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Cougar Salvo 2006, 11-18 March

Tip for this year, inform all the REMF's that there are actually combat arms training in the field and that it isn't just a big army campout. I actually enjoyed the ex last year (but that's coming off of the active edge debacle). But it pissed me off when a buddy and I acquired an LS to make a canteen run for the troops and when getting there were told that they were closed (the dude's running it were too busy watching videos in the back of the mod). We'd come out of the field every now and then and you'd see all these wog's running around like it was summer camp staring at us like we're aliens. And we had some sergeant major of some svc battalion telling us where to park, like he couldn't find something more pressing to deal with than to patrol the designated parking area. Instead of running two seperate exercises: combat arms and a wog ex, maybe a proper brief for ALL trades as to what the ex is suppose to be about would be appropriate ie this is the overall mission for the brigade, the combat arms are doing this, the support trades will SUPPORT them. Although I can never say anything bad about the cookies and the EMEs. The cooks are the only guys I know who work longer hours than the infantry. And when the said LS broke down on the way back from our failed mission, it was the EMEs, as always, to the rescue. Ah well, tis my right to complain.
RangerRay said:
My biggest beef with COUGAR SALVO when I was in was it was held at the wrong time of year.  Being in university at the time, I could not participate due to classes and mid-term exams at the time.  Has there been any thought to holding during the uni Reading Break when more reservists in uni can take part?

Again, I apologise if this is out of line.
Not out of line.  I know it was considered, though UBC's break is this week which is awfully early in the training year for a cumulative collective training event.  I believe we are aligned with the high school spring break though of course any high school student soldiers are likely to be untrained or partially trained and therefore not the primary training audience.

Attendance last year was strong and combined with a very successful exercise Cougar Salvo should be a "can't miss" ex this year.  Everyone knows school is for losers so I encourage university students to get ahead on their assignments and reading and skip the week of classes (you were probably going to skip half of them anyway) so they can attend.  Will you learn more in the Ivory Tower or doing fighting patrols and live section attacks?  *This is not an official endorsement for skipping school.  Never listen to M4-10.  Ever.*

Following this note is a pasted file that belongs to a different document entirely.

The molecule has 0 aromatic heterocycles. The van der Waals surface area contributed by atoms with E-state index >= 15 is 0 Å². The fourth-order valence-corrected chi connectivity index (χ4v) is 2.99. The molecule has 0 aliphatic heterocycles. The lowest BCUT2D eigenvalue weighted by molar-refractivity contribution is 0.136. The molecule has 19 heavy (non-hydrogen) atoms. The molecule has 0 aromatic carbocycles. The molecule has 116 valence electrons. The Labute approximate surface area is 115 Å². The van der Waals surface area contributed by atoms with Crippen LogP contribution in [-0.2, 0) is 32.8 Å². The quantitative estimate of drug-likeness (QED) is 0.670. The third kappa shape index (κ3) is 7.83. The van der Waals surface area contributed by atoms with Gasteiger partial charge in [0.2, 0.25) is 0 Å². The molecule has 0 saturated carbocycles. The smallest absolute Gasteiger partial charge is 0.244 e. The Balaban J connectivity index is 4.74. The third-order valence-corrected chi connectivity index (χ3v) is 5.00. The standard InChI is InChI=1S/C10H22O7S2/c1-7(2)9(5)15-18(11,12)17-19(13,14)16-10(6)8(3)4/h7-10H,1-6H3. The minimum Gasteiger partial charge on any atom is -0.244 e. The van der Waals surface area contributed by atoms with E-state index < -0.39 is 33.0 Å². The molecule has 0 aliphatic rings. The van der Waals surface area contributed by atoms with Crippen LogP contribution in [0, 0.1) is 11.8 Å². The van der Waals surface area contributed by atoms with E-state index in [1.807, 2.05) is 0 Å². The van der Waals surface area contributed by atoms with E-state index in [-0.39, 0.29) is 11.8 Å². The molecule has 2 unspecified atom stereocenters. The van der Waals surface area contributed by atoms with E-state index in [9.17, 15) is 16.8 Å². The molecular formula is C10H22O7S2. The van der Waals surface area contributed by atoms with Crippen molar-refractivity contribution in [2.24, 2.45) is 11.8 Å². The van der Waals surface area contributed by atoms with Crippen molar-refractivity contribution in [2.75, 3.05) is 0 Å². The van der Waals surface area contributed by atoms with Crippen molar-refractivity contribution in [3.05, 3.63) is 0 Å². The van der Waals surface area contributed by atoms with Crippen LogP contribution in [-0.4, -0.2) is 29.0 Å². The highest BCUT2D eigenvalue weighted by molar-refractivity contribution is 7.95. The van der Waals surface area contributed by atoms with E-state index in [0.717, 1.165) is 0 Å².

I'm looking forward to attending cougar salvo this year and being fully trained now ill be conducting attacks instead of doing GD... i hope. Last year was actually fairly fun considering i washed dishes, i got to go up in the griffon on a recce flight for the arty it was quite an experience. We in the Westies have an ex at the end of the month using simunitions to prime us for cougar salvo.

I was also surprised by the fact that the people in the rear area (were the mess was) did not ever carry weapons or tac vests. All the weapons were just locked in the back of a Uhaul and EIS was left in tents. If this ex is supposed to be simulating a military deployment i thought that weapons needed to be brought with the individual then again i don't have any tours or deployment experience to think otherwise.

You are just bitter because you had to do the recce before the raid!
So?  What did people think about the ex?  I know I enjoyed myself in B Company.  I'll make some detailed comments later but I'd like to hear from other people on the exercise first, hopefully from all corners.
I was in A company...

The best parts:
Individual live fire jungle lanes with the AN/PVS-17, C7A2, and PAC4-C. Unbelievably fun.
Helicopter insertions for the raid.
Live fire section attacks.

The worst parts:
Shack Hack; I think everyone was infected at one point or another.
The amphibious boat landings for the cordon and search; could the boat commanders have gone any slower?
The raid after the helis had left; so cold.

Overall though, lots of fun. However, I think the majority of the training could have been done on a weekend ex; I think they missed out on doing some truly unique training given the budget they had and the pers available.
Although i wasn't there, a little bird tells me that the mysterious upper respiratory tract illness was nicknamed CSD (Canadian Scottish Disease). I also heard the Scottish made an excellent go of the c+s exercise.
Although we are technically not part of the ex I'll give some input from my little corner.

I spent most of the time (Mar 10-17) up on Dufferin Hill in a RRB det. Aside from what I heard over the radio and what I saw in the few times I went down to the camp I was really quite segregated from the ex. That being said I still found the ex to be a valuable trg/learning experience: